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By Michael Schilf · January 22, 2010
In their book The Tools of Screenwriting, David Howard and Edward Mabley illustrate ten things the screenwriter must accomplish when writing dialogue:
1. It must characterize the speaker, and perhaps the person addressed.
2. It must be idiomatic, maintaining the individuality of the speaker, yet still blend into the style of the screenplay as a whole.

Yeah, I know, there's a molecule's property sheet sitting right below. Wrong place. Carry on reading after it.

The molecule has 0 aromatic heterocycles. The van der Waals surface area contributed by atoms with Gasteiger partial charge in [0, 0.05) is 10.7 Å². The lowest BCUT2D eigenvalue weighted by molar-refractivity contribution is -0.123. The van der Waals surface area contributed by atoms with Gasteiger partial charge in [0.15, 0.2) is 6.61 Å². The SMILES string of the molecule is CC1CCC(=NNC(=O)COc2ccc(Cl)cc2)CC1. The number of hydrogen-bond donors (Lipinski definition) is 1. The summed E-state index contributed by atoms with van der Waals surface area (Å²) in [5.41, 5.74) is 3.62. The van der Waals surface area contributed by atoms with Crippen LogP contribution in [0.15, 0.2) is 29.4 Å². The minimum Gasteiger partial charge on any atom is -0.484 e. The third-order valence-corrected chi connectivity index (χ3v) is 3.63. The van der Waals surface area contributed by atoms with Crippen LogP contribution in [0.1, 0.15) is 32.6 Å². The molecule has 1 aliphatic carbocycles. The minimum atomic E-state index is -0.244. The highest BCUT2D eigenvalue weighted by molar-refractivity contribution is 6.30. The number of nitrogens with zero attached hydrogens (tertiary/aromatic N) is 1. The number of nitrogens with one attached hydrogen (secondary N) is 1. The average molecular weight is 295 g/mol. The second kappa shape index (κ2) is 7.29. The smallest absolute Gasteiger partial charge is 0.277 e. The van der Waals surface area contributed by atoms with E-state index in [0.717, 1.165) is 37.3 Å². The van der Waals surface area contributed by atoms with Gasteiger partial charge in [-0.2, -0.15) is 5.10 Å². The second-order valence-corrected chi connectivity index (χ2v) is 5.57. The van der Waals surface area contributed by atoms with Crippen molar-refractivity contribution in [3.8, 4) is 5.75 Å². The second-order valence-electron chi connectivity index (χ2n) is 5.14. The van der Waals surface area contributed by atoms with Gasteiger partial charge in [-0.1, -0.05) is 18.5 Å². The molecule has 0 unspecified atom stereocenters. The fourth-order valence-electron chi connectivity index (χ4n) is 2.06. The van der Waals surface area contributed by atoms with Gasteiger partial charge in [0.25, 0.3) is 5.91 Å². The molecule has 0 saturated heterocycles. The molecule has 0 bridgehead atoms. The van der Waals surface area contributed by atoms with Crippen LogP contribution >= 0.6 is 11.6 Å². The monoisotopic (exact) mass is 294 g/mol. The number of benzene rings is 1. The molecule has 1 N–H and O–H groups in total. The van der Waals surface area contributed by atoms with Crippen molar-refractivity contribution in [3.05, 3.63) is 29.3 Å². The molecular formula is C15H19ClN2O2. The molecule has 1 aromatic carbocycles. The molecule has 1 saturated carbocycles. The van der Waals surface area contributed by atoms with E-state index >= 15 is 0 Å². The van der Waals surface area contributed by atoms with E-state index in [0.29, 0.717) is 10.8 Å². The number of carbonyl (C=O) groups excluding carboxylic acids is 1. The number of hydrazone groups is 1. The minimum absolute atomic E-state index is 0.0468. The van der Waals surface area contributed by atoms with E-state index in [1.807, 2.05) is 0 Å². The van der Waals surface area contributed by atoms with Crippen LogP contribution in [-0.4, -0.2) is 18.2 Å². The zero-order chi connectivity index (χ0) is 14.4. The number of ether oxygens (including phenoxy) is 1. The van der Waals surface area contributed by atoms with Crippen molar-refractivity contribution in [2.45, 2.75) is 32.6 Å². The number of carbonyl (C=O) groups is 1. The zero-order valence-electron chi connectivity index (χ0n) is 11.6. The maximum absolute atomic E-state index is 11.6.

3. It must reflect the speaker’s mood, convey his or her emotion, or provide some window into his or her inner life.
4. It must often reveal the speaker’s motivation or an attempt to hide his or her motivation.
5. It must reflect the relationships of the speaker to the other characters.
6. It must be connective, that is grow out of a preceding speech or action and lead into another.
7. It must advance action.
8. It must sometimes carry information or exposition.
9. Often it must foreshadow what is to come.
10. It must be clear and comprehensible to the audience.